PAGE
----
Gail Smith, Clayton, asked whether the developer plans to use blasting during construction and what safety protocols would be established to prevent accidents between vessels and fishermen or pleasure craft. Mr. Habig said his firm has not planned to conduct any blasting, and that safety protocols would be in place during construction.
“So there will be a notice to mariners during the operation. There will be navigational flags on the vessel. There will be patrol boats around the vessel,” Mr. Habig said.
Officials opened the floor for public comment during the second session of the meeting, which garnered mixed responses of support and opposition.
Claudia J. Maurer, Henderson, said she feared the cable could pose health threats to fish by kicking up contaminated sediment in the lake bed.
Mr. Whitmer and Susan VanBenschoten, Henderson, both expressed concerns about the heat emitted from the cable harming fish populations, despite Mr. Liberman’s assertions, with Mrs. VanBenschoten citing the economic boon fishing provides to waterfront communities.
“When the fishing is good, it’s a tremendous asset to our shoreline communities,” Mrs. VanBenschoten said.
Town Supervisor Timothy W. Scee recounted the town of Henderson’s opposition toward a former proposed wind farm on Galloo Island having overhead cables in Henderson and the former project’s inability to connect to transmission facilities in Watertown. Mr. Scee then asked the administrative law judges at the hearing how the developer could transmit power to the electric grid if not through an underwater transmission cable.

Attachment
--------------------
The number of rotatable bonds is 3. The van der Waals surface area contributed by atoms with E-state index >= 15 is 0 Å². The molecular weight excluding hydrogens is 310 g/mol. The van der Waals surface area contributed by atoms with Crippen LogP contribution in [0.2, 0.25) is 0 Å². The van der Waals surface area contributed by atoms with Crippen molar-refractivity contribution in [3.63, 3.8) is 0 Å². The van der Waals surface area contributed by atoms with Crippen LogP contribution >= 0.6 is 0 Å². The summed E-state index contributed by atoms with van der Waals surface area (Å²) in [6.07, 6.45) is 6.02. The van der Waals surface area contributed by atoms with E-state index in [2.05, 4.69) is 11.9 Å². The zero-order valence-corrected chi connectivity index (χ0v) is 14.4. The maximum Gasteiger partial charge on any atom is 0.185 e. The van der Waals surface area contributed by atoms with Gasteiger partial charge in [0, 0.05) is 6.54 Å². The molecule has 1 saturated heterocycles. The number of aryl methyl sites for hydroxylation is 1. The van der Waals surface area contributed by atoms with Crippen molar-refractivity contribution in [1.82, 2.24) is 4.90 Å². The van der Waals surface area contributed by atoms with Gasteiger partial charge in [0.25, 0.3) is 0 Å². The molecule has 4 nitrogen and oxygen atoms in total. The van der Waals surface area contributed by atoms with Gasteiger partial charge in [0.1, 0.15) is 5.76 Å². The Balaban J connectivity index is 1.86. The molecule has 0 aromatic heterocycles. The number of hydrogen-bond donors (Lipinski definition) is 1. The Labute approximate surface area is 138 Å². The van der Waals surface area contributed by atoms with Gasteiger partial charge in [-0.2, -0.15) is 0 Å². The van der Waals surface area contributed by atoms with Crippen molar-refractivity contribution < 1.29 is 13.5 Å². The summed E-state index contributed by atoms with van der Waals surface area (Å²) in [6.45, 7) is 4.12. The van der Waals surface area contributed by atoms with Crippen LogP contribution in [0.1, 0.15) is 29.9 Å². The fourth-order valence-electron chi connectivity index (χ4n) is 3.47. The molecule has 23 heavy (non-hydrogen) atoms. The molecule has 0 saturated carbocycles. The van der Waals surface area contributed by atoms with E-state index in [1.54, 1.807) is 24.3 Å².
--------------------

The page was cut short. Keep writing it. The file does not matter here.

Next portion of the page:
“I don’t know what else we could offer,” he said.
Administrative law judges explained the review process for most large-scale electric and gas transmission lines including Apex’s transmission line: the Article VII review.
Judge James A. Costello said a developer must submit a formal application that must be deemed sufficient by the commission. Apex’s application was deemed complete in July. Then, a series of public information and statement hearings, evidentiary hearings, briefings and possible site visits would follow before the commission makes a decision. The state also names parties to participate in the review and awards intervenor funds for them to hire experts.
Before the commission can make a decision, Mr. Costello said it must ensure any transmission line will have minimal effects on agricultural lands, farming operations, wetlands, parks and rivers.
“We are now at the process where public statement hearings are being held,” Mr. Costello said.
Developer and state officials will hold another information and public comment session at 1:30 and 2:30 p.m. respectively, today at Oswego City Hall, 13 W. Oneida St. Anyone who cannot attend may also provide comments online, by calling 1-800-335-2120, or emailing them to firstname.lastname@example.org.
|Wind Watch relies entirely
on User Funding